Archive | Testing RSS feed for this section

A Gap in Analysis

From Tennessee Education Report: Here’s the bottom line: Income gaps explain achievement gaps. That is, states with relatively large income gaps tend to have relatively large achievement gaps. Likewise, states with more income homogeneity tend to have smaller achievement gaps. I wrote about this on a Tennessee-specific level when talking about the achievement gap and […]

Leave a comment Continue Reading →

Of TNReady and Craigslist

From WSMV: Some Tennessee teachers and parents are concerned about posts on Craigslist that appear to be recruiting people to grade achievement tests in other states. The company is the same one that developed TN Ready, but education officials claim Craigslist recruiting isn’t something happening here. On Craigslist, there are listings for bikes, boats, tickets, […]

Leave a comment Continue Reading →

TNReady or Not

Tennessee’s move to a new, online assessment encountered problems on Day One as students across the state were unable to access the delivery platform. Here’s more on the challenges experienced in Tennessee: It’s campaign season and candidate after candidate is telling voters they are the clear choice because they will be “ready on day one.” […]

Leave a comment Continue Reading →

Abusive Testing: Why One Teacher Resigned

Jo Lieb posted this letter on her blog last week. It’s from a teacher in Florida who resigned her position due to the abusive practice of over-testing. Among other things, the writer notes that the culture of testing is detrimental to especially younger kids and that in spite of a push for more tests, schools […]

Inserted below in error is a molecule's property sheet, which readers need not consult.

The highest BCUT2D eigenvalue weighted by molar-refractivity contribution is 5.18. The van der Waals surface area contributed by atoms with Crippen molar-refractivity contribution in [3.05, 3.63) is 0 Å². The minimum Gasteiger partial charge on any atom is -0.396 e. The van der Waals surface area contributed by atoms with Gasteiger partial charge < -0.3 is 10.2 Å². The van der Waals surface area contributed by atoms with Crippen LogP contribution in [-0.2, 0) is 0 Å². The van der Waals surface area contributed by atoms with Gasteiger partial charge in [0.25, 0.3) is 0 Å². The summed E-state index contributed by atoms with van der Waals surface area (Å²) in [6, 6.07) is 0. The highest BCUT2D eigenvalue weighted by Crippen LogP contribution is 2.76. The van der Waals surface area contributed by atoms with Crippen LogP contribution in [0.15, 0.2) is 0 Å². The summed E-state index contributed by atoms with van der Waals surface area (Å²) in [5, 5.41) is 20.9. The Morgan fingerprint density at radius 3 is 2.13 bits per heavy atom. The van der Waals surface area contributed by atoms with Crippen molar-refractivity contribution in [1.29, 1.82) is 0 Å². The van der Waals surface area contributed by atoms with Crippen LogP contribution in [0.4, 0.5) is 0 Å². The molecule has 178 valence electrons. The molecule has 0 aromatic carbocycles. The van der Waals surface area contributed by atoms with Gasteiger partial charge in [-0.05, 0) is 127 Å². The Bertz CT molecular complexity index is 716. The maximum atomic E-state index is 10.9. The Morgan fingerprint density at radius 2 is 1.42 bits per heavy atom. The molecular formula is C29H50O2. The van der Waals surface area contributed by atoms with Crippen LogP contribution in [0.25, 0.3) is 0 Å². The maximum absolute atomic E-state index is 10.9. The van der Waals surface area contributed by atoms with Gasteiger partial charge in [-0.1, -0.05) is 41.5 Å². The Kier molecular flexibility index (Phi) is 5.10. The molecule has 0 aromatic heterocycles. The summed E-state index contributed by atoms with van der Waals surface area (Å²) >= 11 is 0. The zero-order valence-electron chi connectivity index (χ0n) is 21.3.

Leave a comment Continue Reading →

A Testing Epidemic

That’s what the 2015 National Superintendent of the Year says about the current climate in our schools — that we’re facing a testing epidemic. Philip Lanoue, Superintendent of Clarke County Schools in Georgia, has this to say about what America’s schools are facing: It is clear that the annual testing merry-go-round is not going to […]

Leave a comment Continue Reading →

Pssst… Poverty Matters

That’s what a new survey from Communities in Schools not so surprisingly reveals. Here are some key findings: According to CIS, the impact of poverty is so great that teachers often find themselves helping students address non-educational issues, and have spent their own money on supplies (91%), used their own money to help feed students […]

Leave a comment Continue Reading →

Toward Project-Based Learning

One elementary school in Lexington is using Project-Based Learning to turnaround its performance. An article detailing the approach also notes it is a multi-year commitment focused on success, not immediate results. I previously wrote about Danville’s use of PBL as a hopeful experiment and an interesting reconnection to Kentucky’s KERA reforms of the 1990s. Now, it seems […]

1 Comment Continue Reading →

Toward Grade-Span Testing

An editorial in the Charlotte Observer recently highlighted the possibility of a return to grade-span testing in schools. This would replace the annual testing that has become the driver of much recent “education reform.” The proposal is part of a the NCLB rewrite that is ongoing — a reauthorization failed to win enough support in […]

1 Comment Continue Reading →

Of Testing and Poverty

A Kentucky teacher shares her story about poverty and testing: I became involved in education activism after starting my first year at Lassiter.  Going into the position (after seeing their KPREP scores – oh my!), I thought “great, I’ll stay here one year and get the heck out as soon as I can apply for […]

Leave a comment Continue Reading →